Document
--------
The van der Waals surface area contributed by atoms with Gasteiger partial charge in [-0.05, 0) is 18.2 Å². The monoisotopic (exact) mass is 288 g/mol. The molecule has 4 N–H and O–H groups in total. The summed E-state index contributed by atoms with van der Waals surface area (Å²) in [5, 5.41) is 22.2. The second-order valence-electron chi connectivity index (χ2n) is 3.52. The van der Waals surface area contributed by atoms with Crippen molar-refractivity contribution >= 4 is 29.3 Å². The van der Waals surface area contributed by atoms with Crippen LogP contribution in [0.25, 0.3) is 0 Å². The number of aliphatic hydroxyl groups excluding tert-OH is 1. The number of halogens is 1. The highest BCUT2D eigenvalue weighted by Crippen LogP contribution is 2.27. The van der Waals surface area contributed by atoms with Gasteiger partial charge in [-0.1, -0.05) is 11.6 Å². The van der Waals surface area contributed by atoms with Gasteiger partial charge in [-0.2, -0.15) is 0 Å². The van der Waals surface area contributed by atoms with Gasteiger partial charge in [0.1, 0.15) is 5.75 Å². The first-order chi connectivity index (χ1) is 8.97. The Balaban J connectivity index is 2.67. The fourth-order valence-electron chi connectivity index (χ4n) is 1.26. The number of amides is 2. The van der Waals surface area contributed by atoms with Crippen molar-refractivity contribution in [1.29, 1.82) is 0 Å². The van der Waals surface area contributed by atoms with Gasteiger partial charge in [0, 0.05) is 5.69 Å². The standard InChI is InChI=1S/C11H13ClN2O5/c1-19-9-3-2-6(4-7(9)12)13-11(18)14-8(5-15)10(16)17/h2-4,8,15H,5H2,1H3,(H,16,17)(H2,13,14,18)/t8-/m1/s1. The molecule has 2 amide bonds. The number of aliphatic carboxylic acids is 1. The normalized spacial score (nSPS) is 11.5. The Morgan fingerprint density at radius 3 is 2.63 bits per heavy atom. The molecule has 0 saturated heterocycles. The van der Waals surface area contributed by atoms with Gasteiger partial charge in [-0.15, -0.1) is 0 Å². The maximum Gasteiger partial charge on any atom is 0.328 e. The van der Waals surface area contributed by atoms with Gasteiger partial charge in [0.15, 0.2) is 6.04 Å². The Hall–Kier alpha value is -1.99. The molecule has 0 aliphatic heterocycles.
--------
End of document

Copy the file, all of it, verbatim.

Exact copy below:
The van der Waals surface area contributed by atoms with Gasteiger partial charge in [-0.05, 0) is 18.2 Å². The monoisotopic (exact) mass is 288 g/mol. The molecule has 4 N–H and O–H groups in total. The summed E-state index contributed by atoms with van der Waals surface area (Å²) in [5, 5.41) is 22.2. The second-order valence-electron chi connectivity index (χ2n) is 3.52. The van der Waals surface area contributed by atoms with Crippen molar-refractivity contribution >= 4 is 29.3 Å². The van der Waals surface area contributed by atoms with Crippen LogP contribution in [0.25, 0.3) is 0 Å². The number of aliphatic hydroxyl groups excluding tert-OH is 1. The number of halogens is 1. The highest BCUT2D eigenvalue weighted by Crippen LogP contribution is 2.27. The van der Waals surface area contributed by atoms with Gasteiger partial charge in [-0.1, -0.05) is 11.6 Å². The van der Waals surface area contributed by atoms with Gasteiger partial charge in [-0.2, -0.15) is 0 Å². The van der Waals surface area contributed by atoms with Gasteiger partial charge in [0.1, 0.15) is 5.75 Å². The first-order chi connectivity index (χ1) is 8.97. The Balaban J connectivity index is 2.67. The fourth-order valence-electron chi connectivity index (χ4n) is 1.26. The number of amides is 2. The van der Waals surface area contributed by atoms with Crippen molar-refractivity contribution in [1.29, 1.82) is 0 Å². The van der Waals surface area contributed by atoms with Gasteiger partial charge in [0, 0.05) is 5.69 Å². The standard InChI is InChI=1S/C11H13ClN2O5/c1-19-9-3-2-6(4-7(9)12)13-11(18)14-8(5-15)10(16)17/h2-4,8,15H,5H2,1H3,(H,16,17)(H2,13,14,18)/t8-/m1/s1. The molecule has 2 amide bonds. The number of aliphatic carboxylic acids is 1. The normalized spacial score (nSPS) is 11.5. The Morgan fingerprint density at radius 3 is 2.63 bits per heavy atom. The molecule has 0 saturated heterocycles. The van der Waals surface area contributed by atoms with Gasteiger partial charge in [-0.15, -0.1) is 0 Å². The maximum Gasteiger partial charge on any atom is 0.328 e. The van der Waals surface area contributed by atoms with Gasteiger partial charge in [0.15, 0.2) is 6.04 Å². The Hall–Kier alpha value is -1.99. The molecule has 0 aliphatic heterocycles.